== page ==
Milton's Knowledge (and Confusion) I
Bill Long 12/14/09
On the Generation of the Greek Gods; I.506-21
Most readers of Milton would just prefer to "fast-forward" over I.506-21. They tell stories from classical Greek mythology in/with which we are no longer interested or familiar, and we have so much more to read of PL until we get to the "big points." Thus, we have little patience for Milton's obscure niceties. But, on the other hand, often by going slowly we discover clues either about Milton's authorial method or what traditions he was dependent on as he wrote. In this passage I think Milton, uncharacteristically, introduces several unclear thoughts which contribute to our desire just to breeze through it. The purpose of these two essays is to "go slowly" and try, if not to unravel the confusion, then to lay out some problems and suggest some fruitful ways to become clear in the confusion.
Walking Slowly with the Narrative
Milton has just finished describing at some length the "Big 12" Rebel Angels in Hell. He calls them "the prime in order and in might" (506). Lest we think that these constitute the entire group of the "big" angels, there are many more ("The rest were long to tell"--507). Note what he does though at this point. Rather than just skipping to line 522 ("All these and more came flocking"), which actually follows very nicely after the words "though far renown'd" in 507, he decided to insert this quite difficult section on the origins of the Ionian or Greek gods. I wonder that if Milton had an "editor," he would have dropped these lines. They really add little to the flow, and they are a bit pedantic. Perhaps, however, this afforded him an occasion to "show off" his knowledge. There is a fine line, so fine that it is perhaps indecipherable, between knowledge actually needed in a situation and knowledge introduced to show off the fruit of one's study. However, in this section Milton allows himself also to insert some subtle humor, which I will bring out below. Hm, maybe the humor was the major reason for bringing in this material.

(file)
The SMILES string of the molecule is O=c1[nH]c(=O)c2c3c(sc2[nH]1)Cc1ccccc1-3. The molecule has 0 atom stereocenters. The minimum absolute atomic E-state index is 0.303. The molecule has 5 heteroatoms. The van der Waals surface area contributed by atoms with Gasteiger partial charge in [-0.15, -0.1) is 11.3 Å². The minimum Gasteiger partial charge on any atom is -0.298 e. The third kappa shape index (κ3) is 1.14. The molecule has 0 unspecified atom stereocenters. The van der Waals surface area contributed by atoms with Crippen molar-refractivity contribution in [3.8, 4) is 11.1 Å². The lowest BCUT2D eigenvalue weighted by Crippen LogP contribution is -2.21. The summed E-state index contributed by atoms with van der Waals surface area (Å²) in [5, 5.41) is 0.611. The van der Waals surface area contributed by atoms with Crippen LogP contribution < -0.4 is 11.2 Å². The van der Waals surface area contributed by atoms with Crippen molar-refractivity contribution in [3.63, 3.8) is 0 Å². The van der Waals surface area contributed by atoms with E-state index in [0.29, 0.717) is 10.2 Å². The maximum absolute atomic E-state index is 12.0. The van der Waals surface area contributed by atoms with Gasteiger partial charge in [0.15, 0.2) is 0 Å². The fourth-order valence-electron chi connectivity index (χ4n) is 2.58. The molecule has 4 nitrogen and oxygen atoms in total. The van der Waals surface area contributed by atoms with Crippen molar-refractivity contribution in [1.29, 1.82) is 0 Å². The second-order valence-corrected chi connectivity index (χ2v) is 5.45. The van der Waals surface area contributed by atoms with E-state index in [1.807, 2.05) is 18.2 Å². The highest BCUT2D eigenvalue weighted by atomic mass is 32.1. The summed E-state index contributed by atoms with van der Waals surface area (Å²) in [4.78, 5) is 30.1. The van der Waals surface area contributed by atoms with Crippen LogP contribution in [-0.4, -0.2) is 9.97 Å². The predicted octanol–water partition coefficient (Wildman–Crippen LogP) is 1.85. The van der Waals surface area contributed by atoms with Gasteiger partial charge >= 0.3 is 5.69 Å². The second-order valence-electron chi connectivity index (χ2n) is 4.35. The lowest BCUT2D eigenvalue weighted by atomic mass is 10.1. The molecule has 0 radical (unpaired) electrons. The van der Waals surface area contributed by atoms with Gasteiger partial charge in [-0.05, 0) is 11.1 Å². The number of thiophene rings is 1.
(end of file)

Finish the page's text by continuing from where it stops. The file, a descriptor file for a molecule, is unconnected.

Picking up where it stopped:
So, he decided to tell the story of the genesis of the Ionian Gods. The first question is where one might turn for an authoritative narrative on this subject. The logical place to begin, logical because it is most "classical," is Hesiod's Theogony. That work systematized the confusing welter of Greek gods and demi-gods by connecting them all to a common genealogical tree. Specifically, Hesiod spoke of the birth of the 12 Titans by Ouranus and Gaia (Heaven and Earth). These 12, for the record, were: "Oceanus, Tethys, Hyperion, Theia, Coeus, Phoebe, Cronus, Rhea, Mnemos, Themis, Crius, Iapetus." Theogony 132ff.
But, rather suprisingly, Milton doesn't "go there." He instead derives much of his picture of what happened regarding the birth of the Greek gods from the early Christian apologists of the 3rd-4th centuries CE (including Tertullian, Arnobius and Lactantius). These authors argue that the Greek gods, rather than having any kind of divine origin, really were just divinized kings. This explanation, known as a Euhemeristic one [and I hope I am not being Miltonic here, by just parading knowledge!], had been around since, well, the days of Euhemeres in the 4th century BCE.
The Christian Explanation of the Origins of Greek Gods
In any case, the Christian explanation of the origin of Greek gods is, in a nutshell, as follows. Since all people in the world ultimately derive from Adam and Eve or, since the Flood, from the sons of Noah, the Christians argue that the Greeks/Ionians descend from Javan, the fourth son of Japhet (Genesis 10:2). As Genesis goes on to say:
"The descendants of Javan: Elishah, Tarshish, Kittim, and Rodanim. From these the coastland peoples spread," Gen. 10:4-5.
Well, one of the descendants of Javan, according to this Christian tradition, was called either Uranus or Coelus. He appeared on the "coastlands" of Greece to establish the first small kingdom. Among his sons were Titan and Saturn (also called Kronos). Saturn eventually wrested the kingdom from his older brother Titan. An oracle prophesied that one of Saturn's sons would overthrow him, and so he quickly had his sons sacrificed to the gods as soon as they were born. Saturn had previoulsy married his sister Rhea. She became pregnant again, and this time she decided to retreat to Arcadia, on the Pelopponesus, to bear the child secretly. It was a boy, Jupiter [recall, the Christian writers describe all of these things as historical facts arising from human kings that once lived], and she vowed to protect him. After Jupiter's birth, he was sent away to Mt. Ida on Crete to be brought up. Later on he rebelled against his father Saturn and defeated him. But in the rebellion, Saturn was forced out of Greece and had to take up residence in the Western lands--such as Spain and France. Jupiter was also widely known for his lecherous behavior.
The next essay concludes our treatment of these lines.